Saturday, May 14, 2011

Some Newt thoughts

There are a lot of Gingrich gems in this Business Week article. My favorite, of course, is that he compares next year's presidential election to that of 1860, which involved a progressive Illinois politician facing off against racist white southerners. I'm not sure how far he wants to push that metaphor. I also enjoy his odd claim that GE would pay more in corporate taxes if we lowered them. And then there's this nice juxtaposition:
In an interview with The Associated Press earlier Friday Gingrich said he's grown more mature since his days as House speaker, and before that, when he was often described as a bomb-throwing insurgent member of the House Republican minority.
Last year, he suggested U.S. Supreme Court nominee Sonia Sotomayor was a racist, said Obama is best understood by his "Kenyan, anti-colonial behavior," and argued that placing a mosque near ground zero in New York City was akin to placing a Nazi sign next to the Holocaust Museum.
These statements, ridiculous as they are, are not the reason that Newt won't get the Republican presidential nomination. The main reason is, as Jon Bernstein has been pointing out for some time, major parties just don't nominate House members for the presidency, and they certainly don't nominate people who retired from the House over a decade ago. In disgrace. The man has never won an election outside suburban Atlanta, and he's provided no evidence in recent years that he ever will. Really, it's hard to imagine that a guy whose last electoral victory was over Cooter feels prepared to take on Obama.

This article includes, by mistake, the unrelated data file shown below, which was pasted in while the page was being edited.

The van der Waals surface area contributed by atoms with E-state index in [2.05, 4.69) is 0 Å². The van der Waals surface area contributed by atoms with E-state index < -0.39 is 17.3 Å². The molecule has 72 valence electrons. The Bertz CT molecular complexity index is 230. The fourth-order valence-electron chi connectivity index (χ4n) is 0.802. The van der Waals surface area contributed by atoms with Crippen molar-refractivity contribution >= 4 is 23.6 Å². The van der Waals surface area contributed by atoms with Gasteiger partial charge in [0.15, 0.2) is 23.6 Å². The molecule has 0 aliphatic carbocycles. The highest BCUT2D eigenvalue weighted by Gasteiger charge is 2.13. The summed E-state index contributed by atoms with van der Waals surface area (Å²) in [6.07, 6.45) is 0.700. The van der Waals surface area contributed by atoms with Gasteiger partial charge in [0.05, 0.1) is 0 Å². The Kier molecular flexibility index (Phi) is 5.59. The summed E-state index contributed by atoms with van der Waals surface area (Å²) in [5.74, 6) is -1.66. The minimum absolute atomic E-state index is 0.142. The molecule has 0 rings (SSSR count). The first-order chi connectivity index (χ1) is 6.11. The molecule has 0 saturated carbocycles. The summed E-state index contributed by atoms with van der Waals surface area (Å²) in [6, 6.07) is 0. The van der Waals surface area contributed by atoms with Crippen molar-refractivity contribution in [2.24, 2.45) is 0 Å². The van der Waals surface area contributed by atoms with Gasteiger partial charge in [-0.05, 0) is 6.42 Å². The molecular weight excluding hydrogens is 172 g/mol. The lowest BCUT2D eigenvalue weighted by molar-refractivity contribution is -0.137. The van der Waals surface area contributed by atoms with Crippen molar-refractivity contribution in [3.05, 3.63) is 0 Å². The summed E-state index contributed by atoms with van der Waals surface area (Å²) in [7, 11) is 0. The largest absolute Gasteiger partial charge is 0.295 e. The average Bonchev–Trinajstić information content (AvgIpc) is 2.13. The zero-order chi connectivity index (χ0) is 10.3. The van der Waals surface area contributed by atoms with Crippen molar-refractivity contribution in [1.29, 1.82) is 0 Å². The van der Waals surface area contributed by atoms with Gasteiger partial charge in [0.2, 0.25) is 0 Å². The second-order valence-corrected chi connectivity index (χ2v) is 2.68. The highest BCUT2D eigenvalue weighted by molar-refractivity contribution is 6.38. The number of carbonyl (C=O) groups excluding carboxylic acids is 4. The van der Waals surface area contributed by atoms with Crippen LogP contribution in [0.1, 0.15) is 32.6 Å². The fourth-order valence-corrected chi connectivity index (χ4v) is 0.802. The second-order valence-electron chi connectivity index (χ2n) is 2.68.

More specifically, Newt faces the problem that a lot of Republicans really don't like him. John Podhoretz's takedown is pretty epic along these lines.

I'm not quite so quick as Bernstein to dismiss Newt as a complete charlatan. While I think he received (and claimed) too much credit for the Republican takeover in 1994, he was responsible, as far as I know, for recruiting quite a few high quality House candidates that year and seeing that they received proper funding. Recruitment matters a great deal in elections, and he was one of very few DC insiders who saw a GOP House takeover as a real possibility long before it happened. And he actually does stumble across clever ideas once in a while, and if you heard his 1995 speech upon becoming Speaker, you know that he can, at times, be quite interesting, historically-minded, and gracious. But those moments are rare.

For the record, I have personally encountered Gingrich twice. Once was in the summer of 1990 -- I was interning on Capitol Hill and got to eat in the House dining room at the same time that he was there. He was eating alone at a table, deep in thought. The second time was at the Irish Times bar on Capitol Hill on the 100th day of the 104th Congress. Republicans were out celebrating all over town. I was actually sitting with some NARAL employees when Newt walked in. A friend of mine invited him to sit with us. He very politely declined. (To my relief -- it would have been an awkward evening.) Oh, and a friend of mine got to use the urinal next to Tony Blankley that same evening. Good times.

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